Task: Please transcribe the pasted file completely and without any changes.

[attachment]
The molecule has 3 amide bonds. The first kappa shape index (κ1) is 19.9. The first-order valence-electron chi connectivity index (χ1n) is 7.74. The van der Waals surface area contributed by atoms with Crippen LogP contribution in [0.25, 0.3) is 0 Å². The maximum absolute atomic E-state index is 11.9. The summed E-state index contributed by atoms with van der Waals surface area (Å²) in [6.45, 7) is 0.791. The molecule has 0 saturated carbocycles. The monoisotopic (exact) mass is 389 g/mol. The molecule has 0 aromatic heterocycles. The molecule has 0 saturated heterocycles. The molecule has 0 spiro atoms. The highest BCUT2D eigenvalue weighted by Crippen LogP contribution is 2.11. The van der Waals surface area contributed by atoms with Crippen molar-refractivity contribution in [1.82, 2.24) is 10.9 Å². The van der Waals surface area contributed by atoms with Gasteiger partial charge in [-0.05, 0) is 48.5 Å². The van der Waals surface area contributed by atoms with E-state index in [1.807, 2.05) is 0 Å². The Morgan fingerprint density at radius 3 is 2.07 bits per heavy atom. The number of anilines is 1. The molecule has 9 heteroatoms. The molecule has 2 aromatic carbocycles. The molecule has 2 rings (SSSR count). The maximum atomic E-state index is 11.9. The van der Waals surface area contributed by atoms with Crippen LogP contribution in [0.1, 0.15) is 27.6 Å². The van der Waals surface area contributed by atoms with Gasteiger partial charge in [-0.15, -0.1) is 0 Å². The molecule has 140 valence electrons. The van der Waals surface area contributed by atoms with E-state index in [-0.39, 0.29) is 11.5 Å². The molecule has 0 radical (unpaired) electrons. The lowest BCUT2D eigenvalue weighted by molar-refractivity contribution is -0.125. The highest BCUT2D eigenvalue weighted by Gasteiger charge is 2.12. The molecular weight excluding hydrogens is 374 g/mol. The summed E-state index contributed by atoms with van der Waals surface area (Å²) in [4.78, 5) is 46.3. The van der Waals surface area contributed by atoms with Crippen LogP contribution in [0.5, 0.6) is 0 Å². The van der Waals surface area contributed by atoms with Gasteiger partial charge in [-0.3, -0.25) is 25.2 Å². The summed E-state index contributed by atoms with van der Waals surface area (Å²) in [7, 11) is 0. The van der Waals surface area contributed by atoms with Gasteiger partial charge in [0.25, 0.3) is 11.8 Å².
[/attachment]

The molecule has 3 amide bonds. The first kappa shape index (κ1) is 19.9. The first-order valence-electron chi connectivity index (χ1n) is 7.74. The van der Waals surface area contributed by atoms with Crippen LogP contribution in [0.25, 0.3) is 0 Å². The maximum absolute atomic E-state index is 11.9. The summed E-state index contributed by atoms with van der Waals surface area (Å²) in [6.45, 7) is 0.791. The molecule has 0 saturated carbocycles. The monoisotopic (exact) mass is 389 g/mol. The molecule has 0 aromatic heterocycles. The molecule has 0 saturated heterocycles. The molecule has 0 spiro atoms. The highest BCUT2D eigenvalue weighted by Crippen LogP contribution is 2.11. The van der Waals surface area contributed by atoms with Crippen molar-refractivity contribution in [1.82, 2.24) is 10.9 Å². The van der Waals surface area contributed by atoms with Gasteiger partial charge in [-0.05, 0) is 48.5 Å². The van der Waals surface area contributed by atoms with E-state index in [1.807, 2.05) is 0 Å². The Morgan fingerprint density at radius 3 is 2.07 bits per heavy atom. The number of anilines is 1. The molecule has 9 heteroatoms. The molecule has 2 aromatic carbocycles. The molecule has 2 rings (SSSR count). The maximum atomic E-state index is 11.9. The van der Waals surface area contributed by atoms with Crippen LogP contribution in [0.1, 0.15) is 27.6 Å². The van der Waals surface area contributed by atoms with Gasteiger partial charge in [-0.15, -0.1) is 0 Å². The molecule has 140 valence electrons. The van der Waals surface area contributed by atoms with E-state index in [-0.39, 0.29) is 11.5 Å². The molecule has 0 radical (unpaired) electrons. The lowest BCUT2D eigenvalue weighted by molar-refractivity contribution is -0.125. The highest BCUT2D eigenvalue weighted by Gasteiger charge is 2.12. The molecular weight excluding hydrogens is 374 g/mol. The summed E-state index contributed by atoms with van der Waals surface area (Å²) in [4.78, 5) is 46.3. The van der Waals surface area contributed by atoms with Crippen LogP contribution in [0.5, 0.6) is 0 Å². The van der Waals surface area contributed by atoms with Gasteiger partial charge in [-0.3, -0.25) is 25.2 Å². The summed E-state index contributed by atoms with van der Waals surface area (Å²) in [7, 11) is 0. The van der Waals surface area contributed by atoms with Gasteiger partial charge in [0.25, 0.3) is 11.8 Å².